India, Pakistan Trade Heavy Fire As Tensions Mount

NEW DELHI (Reuters) - Indian and Pakistani forces traded heavy fire across their frontier for a fourth day on Monday, fanning fears that escalating tensions between the nuclear-capable neighbours could push them into war.

Financial markets in both countries were hammered by war nerves, but despite signs India was preparing for conflict, most analysts said New Delhi was likely to exhaust all diplomatic channels before taking any military action.

Analysts also said Washington, which relies on Pakistan as a vital ally in its war on terror and has U.S. troops there, would pile pressure on both sides to act with restraint.

An Indian defence official said heavy machineguns and mortars were used against Pakistani positions in Monday's fighting. A Pakistani official said 10 villagers had been killed since the latest firing erupted four days ago while Indian officials said four had died.

Nearly a million men have been mobilised by Pakistan and India on their border since a December raid on the Indian parliament that New Delhi blamed on Pakistan-based rebels.

New Delhi says Islamic guerrillas fighting its rule in Jammu and Kashmir are operating freely from Pakistan -- a charge Islamabad denies.

Pakistan's Foreign Ministry spokesman Aziz Ahmed Khan said Islamabad was ready to allow the presence of independent observers in Pakistani Kashmir to confirm militants were not infiltrating into Indian Kashmir.

But the proposal was swiftly rejected by India. "The figures of infiltration have gone up," said Indian foreign ministry spokeswoman Nirupama Rao. "There's no point in seeking to deflect attention by talking of involving third parties."

Khan also reiterated that "all outstanding issues between Pakistan and India should be resolved through dialogue".

India has refused talks until it says it sees proof Pakistani President Pervez Musharraf has honoured a pledge made in January to crack down on Islamic extremists targeting India.

Fears of a large-scale conflict grew after a raid on an Indian army camp last week that India blamed on Pakistan-based guerrillas battling its rule in Muslim-majority Jammu and Kashmir where a separatist revolt has raged for 12 years.

Some 34 people, many of them children and wives of Indian soldiers serving on the front lines, were killed along with the three assailants, in last Tuesday's attack.

Prime Minister Atal Behari Vajpayee was due to visit Kashmir on Tuesday to inspect the scene of the attack and talk to survivors.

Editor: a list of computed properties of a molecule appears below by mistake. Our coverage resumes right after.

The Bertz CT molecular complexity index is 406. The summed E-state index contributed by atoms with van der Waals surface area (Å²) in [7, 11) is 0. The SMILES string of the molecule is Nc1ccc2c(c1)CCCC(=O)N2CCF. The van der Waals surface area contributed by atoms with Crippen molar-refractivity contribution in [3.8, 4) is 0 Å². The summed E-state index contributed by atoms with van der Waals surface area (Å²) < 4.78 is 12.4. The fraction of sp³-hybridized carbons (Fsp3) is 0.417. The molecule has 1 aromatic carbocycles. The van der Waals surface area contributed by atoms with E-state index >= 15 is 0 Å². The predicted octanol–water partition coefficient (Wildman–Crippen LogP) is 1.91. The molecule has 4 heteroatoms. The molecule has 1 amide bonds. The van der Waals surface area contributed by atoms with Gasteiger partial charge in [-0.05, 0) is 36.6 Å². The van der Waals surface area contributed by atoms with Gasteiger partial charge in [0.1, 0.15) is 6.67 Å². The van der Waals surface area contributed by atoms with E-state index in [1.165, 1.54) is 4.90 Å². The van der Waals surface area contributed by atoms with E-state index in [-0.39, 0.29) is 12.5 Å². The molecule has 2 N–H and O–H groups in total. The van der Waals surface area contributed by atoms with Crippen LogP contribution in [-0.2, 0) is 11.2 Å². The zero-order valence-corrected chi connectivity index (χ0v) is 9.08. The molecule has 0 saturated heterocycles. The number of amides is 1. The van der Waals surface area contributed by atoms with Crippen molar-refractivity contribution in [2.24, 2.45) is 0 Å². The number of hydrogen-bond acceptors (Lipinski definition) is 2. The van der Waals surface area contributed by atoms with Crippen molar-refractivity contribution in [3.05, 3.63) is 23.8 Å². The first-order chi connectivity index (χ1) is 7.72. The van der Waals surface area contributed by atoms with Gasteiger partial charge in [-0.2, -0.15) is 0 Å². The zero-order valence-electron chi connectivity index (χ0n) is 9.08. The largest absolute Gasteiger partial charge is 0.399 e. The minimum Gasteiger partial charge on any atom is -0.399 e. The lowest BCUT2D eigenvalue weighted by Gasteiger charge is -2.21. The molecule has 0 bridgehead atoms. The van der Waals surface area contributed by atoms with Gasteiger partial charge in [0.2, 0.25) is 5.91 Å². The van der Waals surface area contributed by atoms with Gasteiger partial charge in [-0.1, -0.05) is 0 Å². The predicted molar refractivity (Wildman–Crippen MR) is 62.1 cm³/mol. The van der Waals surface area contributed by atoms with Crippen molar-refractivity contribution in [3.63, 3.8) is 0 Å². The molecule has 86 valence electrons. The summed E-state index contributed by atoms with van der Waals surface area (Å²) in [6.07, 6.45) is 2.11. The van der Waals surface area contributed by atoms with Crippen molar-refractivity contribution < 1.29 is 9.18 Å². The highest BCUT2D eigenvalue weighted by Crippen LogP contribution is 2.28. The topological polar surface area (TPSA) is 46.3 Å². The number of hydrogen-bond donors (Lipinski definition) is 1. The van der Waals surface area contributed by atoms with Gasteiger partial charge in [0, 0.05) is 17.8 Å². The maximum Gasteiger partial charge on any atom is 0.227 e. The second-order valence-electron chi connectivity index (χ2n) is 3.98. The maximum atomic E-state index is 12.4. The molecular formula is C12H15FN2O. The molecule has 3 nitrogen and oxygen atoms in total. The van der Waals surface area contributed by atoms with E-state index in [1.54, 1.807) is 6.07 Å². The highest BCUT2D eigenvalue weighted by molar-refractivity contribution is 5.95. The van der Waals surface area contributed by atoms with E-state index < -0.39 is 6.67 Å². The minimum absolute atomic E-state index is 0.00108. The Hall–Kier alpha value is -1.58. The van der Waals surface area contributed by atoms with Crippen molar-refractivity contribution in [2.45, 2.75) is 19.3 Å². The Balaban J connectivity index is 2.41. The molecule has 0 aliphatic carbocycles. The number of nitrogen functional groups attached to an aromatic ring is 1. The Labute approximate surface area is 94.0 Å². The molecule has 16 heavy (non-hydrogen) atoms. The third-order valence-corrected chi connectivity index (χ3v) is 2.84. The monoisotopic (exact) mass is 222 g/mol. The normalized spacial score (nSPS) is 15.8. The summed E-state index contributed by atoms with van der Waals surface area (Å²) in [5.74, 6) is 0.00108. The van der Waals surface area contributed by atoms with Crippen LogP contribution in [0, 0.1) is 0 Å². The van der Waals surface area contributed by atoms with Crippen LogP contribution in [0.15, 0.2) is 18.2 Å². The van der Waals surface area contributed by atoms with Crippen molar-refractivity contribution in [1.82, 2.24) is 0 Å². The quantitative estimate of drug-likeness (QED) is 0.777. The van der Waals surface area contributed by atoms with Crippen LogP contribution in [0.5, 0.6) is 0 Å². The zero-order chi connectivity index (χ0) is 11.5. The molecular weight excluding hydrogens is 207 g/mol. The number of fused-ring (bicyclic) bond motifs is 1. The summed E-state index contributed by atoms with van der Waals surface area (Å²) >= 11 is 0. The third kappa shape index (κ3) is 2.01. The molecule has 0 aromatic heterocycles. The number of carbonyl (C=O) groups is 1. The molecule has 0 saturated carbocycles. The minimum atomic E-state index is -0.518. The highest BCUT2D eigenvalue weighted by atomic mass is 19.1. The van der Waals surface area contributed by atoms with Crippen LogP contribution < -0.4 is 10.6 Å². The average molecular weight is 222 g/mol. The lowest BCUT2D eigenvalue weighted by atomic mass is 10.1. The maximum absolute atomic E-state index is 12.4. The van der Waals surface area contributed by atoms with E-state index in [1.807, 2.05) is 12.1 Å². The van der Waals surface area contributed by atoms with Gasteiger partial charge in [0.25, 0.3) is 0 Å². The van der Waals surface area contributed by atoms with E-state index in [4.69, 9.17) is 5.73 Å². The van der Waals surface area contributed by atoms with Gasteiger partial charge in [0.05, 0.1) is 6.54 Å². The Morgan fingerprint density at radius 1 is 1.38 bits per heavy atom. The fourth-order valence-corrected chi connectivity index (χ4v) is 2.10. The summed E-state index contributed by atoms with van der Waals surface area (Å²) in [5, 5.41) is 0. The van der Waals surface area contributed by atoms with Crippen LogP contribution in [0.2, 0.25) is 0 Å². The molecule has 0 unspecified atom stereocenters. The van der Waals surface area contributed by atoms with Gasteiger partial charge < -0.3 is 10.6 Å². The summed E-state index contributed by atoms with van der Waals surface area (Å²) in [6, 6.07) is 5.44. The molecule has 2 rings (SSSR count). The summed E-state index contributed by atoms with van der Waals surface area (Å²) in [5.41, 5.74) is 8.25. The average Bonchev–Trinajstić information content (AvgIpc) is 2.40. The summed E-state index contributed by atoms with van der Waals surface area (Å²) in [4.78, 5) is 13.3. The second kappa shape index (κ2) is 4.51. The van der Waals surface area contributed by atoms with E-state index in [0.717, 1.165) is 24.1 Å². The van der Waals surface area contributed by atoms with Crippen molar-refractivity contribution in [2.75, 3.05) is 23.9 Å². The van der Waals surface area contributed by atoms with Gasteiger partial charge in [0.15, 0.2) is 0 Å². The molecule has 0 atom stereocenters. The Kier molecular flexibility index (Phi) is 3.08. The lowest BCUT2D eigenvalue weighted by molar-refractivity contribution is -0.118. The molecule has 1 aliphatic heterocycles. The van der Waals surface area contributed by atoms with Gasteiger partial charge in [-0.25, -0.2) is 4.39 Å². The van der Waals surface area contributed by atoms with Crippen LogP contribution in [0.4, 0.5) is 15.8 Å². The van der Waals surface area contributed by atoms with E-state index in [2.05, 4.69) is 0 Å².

India on Sunday streamlined its armed forces command by putting paramilitary border forces under army control. Military experts said it showed a preparedness for war.

The move followed India's expulsion of Pakistan's ambassador in protest against the raid that Islamabad has condemned.

As part of a diplomatic drive, Indian defence officials were to brief their U.S. counterparts in Washington on Monday. "What's happening on the border... the entire gamut will come up," a defence spokesman said.

Last week, the United States gave strong signals it would soon send Deputy Secretary of State Richard Armitage to the region to try to cool the tension.

U.S. officials fear a conflict between India and Pakistan could disrupt its drive to hunt down members of Osama bin Laden's al Qaeda network and endanger U.S. troops stationed in Pakistan.


"The U.S. presence in Pakistan is one of the deterrents to India exercising the military option," foreign analyst K.K. Katyal said. "An armed conflict between India and Pakistan would (also) come in the way of America's crusade against terrorism."

Peter Duncan, who teaches at University College London, added Washington would likely push Moscow to tell India to show restraint when U.S. President George Bush meets Russian President Vladimir Putin this week in Moscow.

Moscow, a former Cold War ally of New Delhi, was believed to have a lot of influence because it was a principal arms supplier to India.

As war worries mounted, Vajpayee met opposition leaders to discuss the next move of his government led by his Bharatiya Janata Party (BJP).

He has faced pressure from hawkish BJP members for a strike on some of the dozens of militant training camps that Indian officials say have sprung up recently in Pakistani Kashmir.

But A.B. Bardhan, a leader of the Communist Party of India, said he told Vajpayee war could not solve the problem.

The war fears pummelled markets with Indian shares ending near five-month lows, the rupee hitting close to its lifetime bottom against the dollar while government bond yields finished just under five-month highs. Pakistan stocks tumbled over seven percent to end at a 14-week low.

Global rating agency Standard & Poor's warned the sovereign ratings of both nations could be hurt if the tensions persisted.

(Additional reporting by Sugita Katyal and Hari Ramachandran in NEW DELHI and Ashok Pahalwan in JAMMU, India)